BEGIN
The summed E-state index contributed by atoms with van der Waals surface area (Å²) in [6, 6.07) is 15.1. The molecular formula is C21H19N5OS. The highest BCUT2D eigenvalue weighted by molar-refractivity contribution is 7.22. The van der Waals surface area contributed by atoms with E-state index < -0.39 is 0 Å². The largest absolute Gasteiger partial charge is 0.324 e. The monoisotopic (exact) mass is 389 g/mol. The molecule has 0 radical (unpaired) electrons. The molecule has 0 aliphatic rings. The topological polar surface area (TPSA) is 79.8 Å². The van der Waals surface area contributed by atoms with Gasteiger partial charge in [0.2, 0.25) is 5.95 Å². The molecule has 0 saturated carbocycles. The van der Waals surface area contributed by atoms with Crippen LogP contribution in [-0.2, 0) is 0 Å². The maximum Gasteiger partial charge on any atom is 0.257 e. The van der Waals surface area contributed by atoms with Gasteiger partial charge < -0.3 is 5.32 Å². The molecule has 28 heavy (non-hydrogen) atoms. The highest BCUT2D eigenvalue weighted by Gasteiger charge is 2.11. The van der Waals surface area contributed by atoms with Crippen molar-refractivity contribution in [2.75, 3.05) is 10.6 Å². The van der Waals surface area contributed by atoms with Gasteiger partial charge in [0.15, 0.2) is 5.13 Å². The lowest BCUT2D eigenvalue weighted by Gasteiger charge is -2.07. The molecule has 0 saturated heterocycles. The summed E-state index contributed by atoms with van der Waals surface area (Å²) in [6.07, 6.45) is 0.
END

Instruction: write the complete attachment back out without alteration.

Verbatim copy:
The summed E-state index contributed by atoms with van der Waals surface area (Å²) in [6, 6.07) is 15.1. The molecular formula is C21H19N5OS. The highest BCUT2D eigenvalue weighted by molar-refractivity contribution is 7.22. The van der Waals surface area contributed by atoms with E-state index < -0.39 is 0 Å². The largest absolute Gasteiger partial charge is 0.324 e. The monoisotopic (exact) mass is 389 g/mol. The molecule has 0 radical (unpaired) electrons. The molecule has 0 aliphatic rings. The topological polar surface area (TPSA) is 79.8 Å². The van der Waals surface area contributed by atoms with Gasteiger partial charge in [0.2, 0.25) is 5.95 Å². The molecule has 0 saturated carbocycles. The van der Waals surface area contributed by atoms with Crippen LogP contribution in [-0.2, 0) is 0 Å². The maximum Gasteiger partial charge on any atom is 0.257 e. The van der Waals surface area contributed by atoms with Gasteiger partial charge < -0.3 is 5.32 Å². The molecule has 28 heavy (non-hydrogen) atoms. The highest BCUT2D eigenvalue weighted by Gasteiger charge is 2.11. The van der Waals surface area contributed by atoms with Crippen molar-refractivity contribution in [2.75, 3.05) is 10.6 Å². The van der Waals surface area contributed by atoms with Gasteiger partial charge in [0.15, 0.2) is 5.13 Å². The lowest BCUT2D eigenvalue weighted by Gasteiger charge is -2.07. The molecule has 0 saturated heterocycles. The summed E-state index contributed by atoms with van der Waals surface area (Å²) in [6.07, 6.45) is 0.